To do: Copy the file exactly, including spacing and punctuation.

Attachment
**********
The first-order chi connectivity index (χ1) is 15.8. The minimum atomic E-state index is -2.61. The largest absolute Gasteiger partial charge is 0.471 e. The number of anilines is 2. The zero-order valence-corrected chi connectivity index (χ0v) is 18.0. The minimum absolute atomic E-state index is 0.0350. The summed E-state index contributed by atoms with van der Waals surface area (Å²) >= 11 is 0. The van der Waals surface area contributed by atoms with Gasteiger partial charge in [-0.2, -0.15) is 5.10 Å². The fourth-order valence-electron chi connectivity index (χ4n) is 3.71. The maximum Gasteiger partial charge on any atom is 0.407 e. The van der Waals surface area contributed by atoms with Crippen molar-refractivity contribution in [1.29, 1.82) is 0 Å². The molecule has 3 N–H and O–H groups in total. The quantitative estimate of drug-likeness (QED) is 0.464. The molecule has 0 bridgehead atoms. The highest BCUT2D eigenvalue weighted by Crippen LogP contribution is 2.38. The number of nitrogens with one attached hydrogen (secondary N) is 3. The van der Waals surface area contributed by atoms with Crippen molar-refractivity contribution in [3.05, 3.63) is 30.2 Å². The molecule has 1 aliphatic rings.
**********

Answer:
The first-order chi connectivity index (χ1) is 15.8. The minimum atomic E-state index is -2.61. The largest absolute Gasteiger partial charge is 0.471 e. The number of anilines is 2. The zero-order valence-corrected chi connectivity index (χ0v) is 18.0. The minimum absolute atomic E-state index is 0.0350. The summed E-state index contributed by atoms with van der Waals surface area (Å²) >= 11 is 0. The van der Waals surface area contributed by atoms with Gasteiger partial charge in [-0.2, -0.15) is 5.10 Å². The fourth-order valence-electron chi connectivity index (χ4n) is 3.71. The maximum Gasteiger partial charge on any atom is 0.407 e. The van der Waals surface area contributed by atoms with Crippen molar-refractivity contribution in [1.29, 1.82) is 0 Å². The molecule has 3 N–H and O–H groups in total. The quantitative estimate of drug-likeness (QED) is 0.464. The molecule has 0 bridgehead atoms. The highest BCUT2D eigenvalue weighted by Crippen LogP contribution is 2.38. The number of nitrogens with one attached hydrogen (secondary N) is 3. The van der Waals surface area contributed by atoms with Crippen molar-refractivity contribution in [3.05, 3.63) is 30.2 Å². The molecule has 1 aliphatic rings.